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- Bacterial meningitis is an inflammation of the pia-arachnoid, its fluid and fluid of ventricles:
- Always cerebrospinal
- System(s) affected: Nervous
- Bacterial meningitis is a medical, neurologic, and sometimes neurosurgical emergency. Streptococcuspneumoniae is the most common pathogen that causes bacterial meningitis in adults. Overall case fatality rate in adults with bacterial meningitis between 2003 and 2007 in the US was 16.4% (1).
- Signs and symptoms may be less evident and less specific in elderly and pediatric patients.
- Predominant age: Neonates, infants, and elderly
- Predominant sex: Male = Female
Varies with age:
- <2 months: 80/100,000
- 2–23 months: 7/100,000
- 2–10 years: 0.5/100,000
- 11–17 years: 0.4/100,000
- 18–34 years: 0.66/100,000
- 35–49 years: 0.95/100,000
- ≥65 years: 1.92/100,000
- Immunocompromising condition
- Alcoholism, diabetes, chronic conditions
- Neurosurgical procedure/head injury
- Abdominal surgery
- In neonates: Prematurity, low birth weight, premature rupture of membranes, maternal peripartum infection, and urinary tract abnormalities
Individuals of Navajo Indian or American Eskimo descent may have genetic or acquired vulnerability to invasive disease.
- Prompt medical treatment for infections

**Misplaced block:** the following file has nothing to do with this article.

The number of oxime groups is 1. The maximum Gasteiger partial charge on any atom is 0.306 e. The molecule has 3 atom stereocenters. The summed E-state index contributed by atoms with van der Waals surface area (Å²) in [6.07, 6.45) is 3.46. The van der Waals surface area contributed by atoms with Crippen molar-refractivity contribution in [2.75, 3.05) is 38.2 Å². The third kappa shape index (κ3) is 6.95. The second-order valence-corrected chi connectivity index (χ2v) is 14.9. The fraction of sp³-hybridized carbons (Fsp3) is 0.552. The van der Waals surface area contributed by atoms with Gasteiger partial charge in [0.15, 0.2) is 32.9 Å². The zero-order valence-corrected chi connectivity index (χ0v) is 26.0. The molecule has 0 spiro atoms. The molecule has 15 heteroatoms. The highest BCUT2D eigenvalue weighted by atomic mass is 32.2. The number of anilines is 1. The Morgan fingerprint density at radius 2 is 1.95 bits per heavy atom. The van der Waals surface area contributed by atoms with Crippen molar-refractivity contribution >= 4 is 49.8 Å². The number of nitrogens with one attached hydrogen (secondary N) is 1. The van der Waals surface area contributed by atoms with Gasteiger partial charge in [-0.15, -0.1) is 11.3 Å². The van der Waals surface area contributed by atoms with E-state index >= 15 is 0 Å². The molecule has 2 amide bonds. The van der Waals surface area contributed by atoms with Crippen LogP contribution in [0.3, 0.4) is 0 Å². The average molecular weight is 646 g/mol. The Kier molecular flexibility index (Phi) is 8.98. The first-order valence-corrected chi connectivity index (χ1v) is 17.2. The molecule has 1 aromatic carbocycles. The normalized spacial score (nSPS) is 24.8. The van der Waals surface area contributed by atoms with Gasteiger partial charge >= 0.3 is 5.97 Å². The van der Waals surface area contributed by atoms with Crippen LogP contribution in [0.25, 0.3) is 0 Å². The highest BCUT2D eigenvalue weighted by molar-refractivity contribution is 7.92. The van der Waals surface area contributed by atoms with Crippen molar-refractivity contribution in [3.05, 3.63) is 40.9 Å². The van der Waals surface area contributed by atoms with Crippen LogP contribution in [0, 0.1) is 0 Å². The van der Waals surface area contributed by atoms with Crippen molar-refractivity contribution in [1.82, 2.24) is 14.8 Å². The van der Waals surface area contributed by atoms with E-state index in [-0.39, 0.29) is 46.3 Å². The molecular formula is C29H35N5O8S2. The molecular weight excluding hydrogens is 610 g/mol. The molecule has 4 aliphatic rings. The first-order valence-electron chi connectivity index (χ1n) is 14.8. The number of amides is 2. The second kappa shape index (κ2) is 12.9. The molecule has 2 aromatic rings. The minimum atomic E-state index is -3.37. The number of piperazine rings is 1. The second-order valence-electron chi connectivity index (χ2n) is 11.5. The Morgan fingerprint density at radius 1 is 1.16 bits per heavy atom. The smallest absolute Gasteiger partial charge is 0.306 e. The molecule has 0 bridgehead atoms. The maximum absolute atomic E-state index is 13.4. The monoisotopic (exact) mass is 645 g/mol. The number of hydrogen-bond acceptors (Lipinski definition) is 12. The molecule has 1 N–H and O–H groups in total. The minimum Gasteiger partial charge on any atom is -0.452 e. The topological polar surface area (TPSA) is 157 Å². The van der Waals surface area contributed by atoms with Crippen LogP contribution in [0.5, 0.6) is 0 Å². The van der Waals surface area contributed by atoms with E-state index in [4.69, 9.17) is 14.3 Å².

- Strict aseptic techniques when treating patients with head wounds or skull fractures
- Look for CSF fistula with recurrent meningitis.
- Meningitis caused by Haemophilus influenzae has been nearly eliminated due to routine vaccination.
- Conjugate vaccines against S. pneumoniae may reduce the burden of disease in childhood and may produce herd immunity among adults and has resulted in significant declines in the incidence of pediatric bacterial meningitis.
- Persons with close contact to patients with meningococcal meningitis must receive chemoprophylaxis to eradicate carriage.
Bacterial infection causes inflammation of the pia-arachnoid and its fluid and the fluid of the ventricles.
Bacteria are divided into age groups to guide empiric therapy (percentages indicate relative incidence of cases). Any organism can cause meningitis in any age group. Guide therapy by culture whenever possible:
- Neonates (<1 month):
- Group B Streptococcus: 50%
- Escherichia coli: 25%
- Other gram-negative rods: 8%
- Listeria monocytogenes: 6%
- S. pneumoniae: 5%
- Group A Streptococcus: 4%
- H. influenzae: 3%
- Infants (≥1 month and <3 months):
- Group B Streptococcus: 39%
- Gram-negative bacilli: 32%
- S. pneumonia: 14%
- In adults up to age 60 years:
- S. pneumoniae: 60%
- Neisseria meningitidis: 20%
- H. influenzae: 10%
- L. monocytogenes: 6%
- Group B Streptococcus: 4%
- In adults age ≥60 years:
- S. pneumoniae: 70%
- L. monocytogenes: 20%
- N. meningitidis: 3–4%
- Group B Streptococcus: 3–4%
- H. influenzae: 3–4%
Commonly Associated Conditions
The following conditions are associated with a worse prognosis:
- Old age
- Diabetes mellitus
- Multiple myeloma
- Head trauma